The pipeline into children’s law needs to be diversified, and children’s law as a field needs to be more accessible to people, including those with lived expertise. How we frame and talk about this work matters as does the language we use. Historically, organizations that employ children’s lawyers have been part of the problem, but we currently have an opportunity to be part of the solution. In this session, the speakers had an interactive discussion about these issues and shared ideas for solutions to make the field of children’s law more accessible.
In the webinar, the speakers shared ways to attract and retain attorneys of color, attorneys with disabilities, and attorneys with lived expertise in the child welfare or justice systems.
- Young attorneys and law students are looking for organizations that are doing good work where they can be impactful. But organizations need to be reminded that just because they are doing good work on behalf of youth in these systems doesn’t mean that they are automatically culturally competent in the way they treat their clients and employees. Being aware and putting in the work toward this can help to attract students and retain good talent who are committed to children’s legal issues.
- One way to attract attorneys directly into this field is to eliminate the “training ground” culture, where defense attorneys use juvenile court as a training ground for criminal defense. This leads to a lack of respect for children’s law. In actuality, children’s rights work is civil rights work. It is an innovative area of the law that allows attorneys to bring creative legal and constitutional arguments.
- Law schools can offer fellowships for students. As an example, the Bergstrom Fellowship at University of Michigan gives students who apply to this summer program an intensive week of training on child welfare. The Civitas ChildLaw fellowship at Loyola University Chicago also offers a scholarship to students interested in children’s law and has a course offering including classes geared toward children’s law issues throughout the three years of law school. These fellowships give students a unique opportunity to develop expertise while in law school.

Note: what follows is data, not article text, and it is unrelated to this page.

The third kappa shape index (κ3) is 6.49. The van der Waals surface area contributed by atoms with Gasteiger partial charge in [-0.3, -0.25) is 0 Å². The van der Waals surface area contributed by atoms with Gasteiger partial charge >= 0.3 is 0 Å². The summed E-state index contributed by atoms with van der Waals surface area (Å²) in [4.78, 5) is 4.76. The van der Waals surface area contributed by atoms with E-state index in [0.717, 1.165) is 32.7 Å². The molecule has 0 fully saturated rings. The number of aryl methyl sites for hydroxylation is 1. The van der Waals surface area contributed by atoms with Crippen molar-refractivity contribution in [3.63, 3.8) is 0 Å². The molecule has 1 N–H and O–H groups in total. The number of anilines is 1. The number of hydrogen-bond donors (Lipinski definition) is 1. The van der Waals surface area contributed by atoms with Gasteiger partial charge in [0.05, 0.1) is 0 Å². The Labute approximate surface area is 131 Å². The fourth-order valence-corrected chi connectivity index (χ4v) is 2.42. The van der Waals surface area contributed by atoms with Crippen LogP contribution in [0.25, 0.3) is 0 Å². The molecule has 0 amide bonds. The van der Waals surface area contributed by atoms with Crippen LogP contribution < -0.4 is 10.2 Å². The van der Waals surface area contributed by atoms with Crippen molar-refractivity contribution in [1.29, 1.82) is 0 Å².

- Nonprofit law offices and law firms can offer:
- Paid internships—they give the opportunity for students to be able to learn from experts without the burden of unpaid work when many have law school loans
- Fellowships reserved for recent law school graduates and attorneys of color—for example, The Gault Center’s fellowship allows recent post-graduates to engage in technical assistance with attorneys across the country and it gives them a direct connection to the pipeline of youth defenders across the country.
- Training for young attorneys to develop skills and also nurture their own professional interests.
- Opportunities for leadership and autonomy in the work to whatever degree is possible.
- We can’t continue to attract quality attorneys if we can’t provide them the pay and support they need to stay in this field. Individuals, especially those with lived experience, may be affected by the vicarious trauma of doing this work. We need institutional structures in place to intentionally support them.
Note: This is Part 1 of a series of Practice Points, which cover key takeaways from "The Future of Children’s Lawyering" webinar series in Fall 2022.
- Kirstin Evans, 2020–22 Gault Fellow, The Gault Center, Washington, DC
- Leyda Garcia-Greenawalt, National Law School Student Organizer, National Association of Counsel for Children, Chicago, IL
- Hector Linares, Coordinator of Skills & Experiential Learning and Clinic Professor, Loyola University, New Orleans, LA
- Shannon Moody, PhD, MSSW, CSW, Kentucky Youth Advocates, Louisville, KY
- Chach Duarte White, Director of Legal Services, Justice Expansion Team, Legal Counsel for Youth & Children, Seattle, WA (moderator)